Chivalry is a 2022 British comedy-drama television series broadcast on Channel 4. It was written by and stars Steve Coogan and Sarah Solemani.
Coogan plays Cameron, a fairly (one imagines) typical film producer. He’s just coming out of another relationship with a twentysomething partner who was his assistant. He has slept with the leading lady he is now trying to persuade to reshoot scenes from his latest project. And he is just bright enough to know he’s being left behind as this strange, new landscape emerges, but not bright enough to know how to adapt to it. When Bobby (Solemani), the indie darling who has been brought in to detoxify the project poisoned by its European old-guard director, shouts “Sorry!” as she rushes off mid-conversation, because a call about her son comes through, he shouts back: “Never apologise for being a mother!” It’s the perfect amount of wrongness that Partridge made his own.
How did you and Sarah Solemani come up with the idea for Chivalry?
We were in Greece shooting the Michael Winterbottom film, Greed, in 2018 when we had a discussion about Me Too. We talked about sexuality and gender politics and it got quite heated at times; not unpleasant, just quite vociferous. It was Michael Winterbottom who suggested we write something about it. I really like Sarah and I like having provocative discussions so we wrote a pilot and then during lockdown we wrote the rest of the series.
How would you describe the dynamic between you and Sarah?
I really like and respect Sarah and I’m really fond of her, I also find her a little infuriating! The relationship we have as writers is not a million miles away from the relationship our characters, Cameron (a film producer) and Bobby (a filmmaker), have on screen. We’d be writing with each other on Zoom and end up having a genuine, real argument to do with politics. Then after the row I’d say, ‘just write down everything we’ve just said.’ And what we’d just said to each other would form the basis of a scene once we’d calmed down!
Why was it important that a show about gender politics should span comedy as well as drama?
No one was talking about gender politics and using comedy – people are terrified about the politics of it – so we thought, let’s talk about it rather than just virtue signal and walk the line. It’s ostensibly a drama but we wanted to use comedy to take the edge off things and make people relax. If someone laughs they are immediately more open to listening to a discussion of varying points of view. It’s an important ingredient in the drama; it’s not just there for its own sake, it’s there to facilitate having a grown up discussion and grown up discussions involve good humour.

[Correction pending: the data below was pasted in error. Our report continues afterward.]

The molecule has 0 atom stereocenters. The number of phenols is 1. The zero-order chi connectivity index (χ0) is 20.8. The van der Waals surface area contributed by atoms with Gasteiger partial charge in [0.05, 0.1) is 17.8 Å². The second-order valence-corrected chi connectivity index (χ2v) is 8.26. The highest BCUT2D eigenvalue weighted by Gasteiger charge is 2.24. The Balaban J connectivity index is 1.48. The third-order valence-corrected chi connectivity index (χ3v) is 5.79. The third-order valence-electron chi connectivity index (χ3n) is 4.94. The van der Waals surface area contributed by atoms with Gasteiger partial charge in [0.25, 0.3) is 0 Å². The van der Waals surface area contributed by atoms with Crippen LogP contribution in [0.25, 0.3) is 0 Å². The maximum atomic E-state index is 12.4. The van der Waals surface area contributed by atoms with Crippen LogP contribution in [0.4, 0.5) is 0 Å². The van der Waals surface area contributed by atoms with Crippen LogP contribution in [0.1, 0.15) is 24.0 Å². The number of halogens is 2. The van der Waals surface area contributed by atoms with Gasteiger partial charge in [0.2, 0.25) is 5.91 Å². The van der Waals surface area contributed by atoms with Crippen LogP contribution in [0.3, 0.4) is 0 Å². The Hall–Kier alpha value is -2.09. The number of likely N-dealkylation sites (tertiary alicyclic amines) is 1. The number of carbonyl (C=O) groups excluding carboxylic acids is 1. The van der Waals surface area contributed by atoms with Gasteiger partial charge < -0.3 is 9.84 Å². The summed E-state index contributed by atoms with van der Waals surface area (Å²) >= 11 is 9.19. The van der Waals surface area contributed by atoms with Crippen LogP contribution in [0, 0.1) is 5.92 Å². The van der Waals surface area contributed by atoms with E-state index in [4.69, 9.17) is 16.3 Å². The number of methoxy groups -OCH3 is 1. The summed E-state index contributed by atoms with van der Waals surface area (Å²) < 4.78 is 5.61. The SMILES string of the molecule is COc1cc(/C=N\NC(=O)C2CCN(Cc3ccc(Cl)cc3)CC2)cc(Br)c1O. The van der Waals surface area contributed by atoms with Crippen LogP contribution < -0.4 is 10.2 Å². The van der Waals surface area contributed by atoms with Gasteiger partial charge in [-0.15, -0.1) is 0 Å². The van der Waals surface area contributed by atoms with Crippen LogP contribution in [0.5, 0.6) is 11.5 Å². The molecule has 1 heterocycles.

What sets Chivalry apart from other TV shows inspired by Me Too?
A lot of other things have been very much on message and although some of them have been quite interesting, to my mind, they lack nuance. They are politically risk averse so they illustrate legitimately why Me Too came about by showing examples of abuse of power or patriarchal manipulation and they reinforce the Me Too message but that moment has happened, so what next? There was a time when men had to shut up and listen and that is entirely legitimate but when that’s happened, you go, ‘ok, now let’s have a conversation.’ There’s some feeling that to have a conversation is somehow a concession and it’s not, it’s a way of moving things forward.
How would you describe your character, Cameron?
Cameron is someone who wants to be reputationally artistic but at the same time wants to make a lot of money. He owns a production company that makes independent films and some commercial films. There’s a line in episode two where he’s in his big beach house and he says, ‘all the dumb movies pay for this.’
Cameron is producing ‘A Little Death’ – a Hollywood film that is considered problematic by the film studio. What’s wrong with it?
The film’s French director is misogynistic and very old school in his approach. He’s an extreme example of someone who regards Me Too as the death of art and a philistine movement, and is almost egregiously against it. Cameron is piggy in the middle trying to make the film work while keeping the director at arms length. He’s trying to be a political operator and keep all parties happy.
But then indie filmmaker Bobby (Sarah Solemani) is brought in to take over as the director and fix the sexist scenes?
Bobby is parachuted in by the studio to make the film more woke. The thinking is if they fix this film it might get some Oscar attention. There’s a big Saudi Arabian company that wants to buy the studio and they like awards. So, really, trying to fix a sex scene in a post- Me Too world, in a film that’s been finished isn’t an enlightenment, it’s a commercial decision.